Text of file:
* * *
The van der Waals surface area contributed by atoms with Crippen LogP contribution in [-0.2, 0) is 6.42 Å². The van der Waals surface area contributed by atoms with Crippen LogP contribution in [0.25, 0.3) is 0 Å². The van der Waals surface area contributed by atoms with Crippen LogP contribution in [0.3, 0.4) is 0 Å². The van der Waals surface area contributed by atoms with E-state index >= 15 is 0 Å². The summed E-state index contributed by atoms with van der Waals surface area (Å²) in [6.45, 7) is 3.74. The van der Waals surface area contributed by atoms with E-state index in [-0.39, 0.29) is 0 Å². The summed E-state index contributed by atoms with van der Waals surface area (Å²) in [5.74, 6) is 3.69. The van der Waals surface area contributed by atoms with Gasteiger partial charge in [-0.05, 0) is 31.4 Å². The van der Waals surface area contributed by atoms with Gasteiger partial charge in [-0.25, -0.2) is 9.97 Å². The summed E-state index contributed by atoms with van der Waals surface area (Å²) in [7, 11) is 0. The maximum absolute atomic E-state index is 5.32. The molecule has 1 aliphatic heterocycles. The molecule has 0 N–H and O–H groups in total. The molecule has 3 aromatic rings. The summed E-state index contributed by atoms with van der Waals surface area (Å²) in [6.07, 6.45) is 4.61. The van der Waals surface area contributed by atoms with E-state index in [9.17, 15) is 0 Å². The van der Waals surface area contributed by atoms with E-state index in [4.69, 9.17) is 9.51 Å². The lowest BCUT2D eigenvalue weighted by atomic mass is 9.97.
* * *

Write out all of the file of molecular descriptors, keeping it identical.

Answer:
The van der Waals surface area contributed by atoms with Crippen LogP contribution in [-0.2, 0) is 6.42 Å². The van der Waals surface area contributed by atoms with Crippen LogP contribution in [0.25, 0.3) is 0 Å². The van der Waals surface area contributed by atoms with Crippen LogP contribution in [0.3, 0.4) is 0 Å². The van der Waals surface area contributed by atoms with E-state index >= 15 is 0 Å². The summed E-state index contributed by atoms with van der Waals surface area (Å²) in [6.45, 7) is 3.74. The van der Waals surface area contributed by atoms with E-state index in [-0.39, 0.29) is 0 Å². The summed E-state index contributed by atoms with van der Waals surface area (Å²) in [5.74, 6) is 3.69. The van der Waals surface area contributed by atoms with Gasteiger partial charge in [-0.05, 0) is 31.4 Å². The van der Waals surface area contributed by atoms with Gasteiger partial charge in [-0.25, -0.2) is 9.97 Å². The summed E-state index contributed by atoms with van der Waals surface area (Å²) in [7, 11) is 0. The maximum absolute atomic E-state index is 5.32. The molecule has 1 aliphatic heterocycles. The molecule has 0 N–H and O–H groups in total. The molecule has 3 aromatic rings. The summed E-state index contributed by atoms with van der Waals surface area (Å²) in [6.07, 6.45) is 4.61. The van der Waals surface area contributed by atoms with E-state index in [9.17, 15) is 0 Å². The van der Waals surface area contributed by atoms with E-state index in [4.69, 9.17) is 9.51 Å². The lowest BCUT2D eigenvalue weighted by atomic mass is 9.97.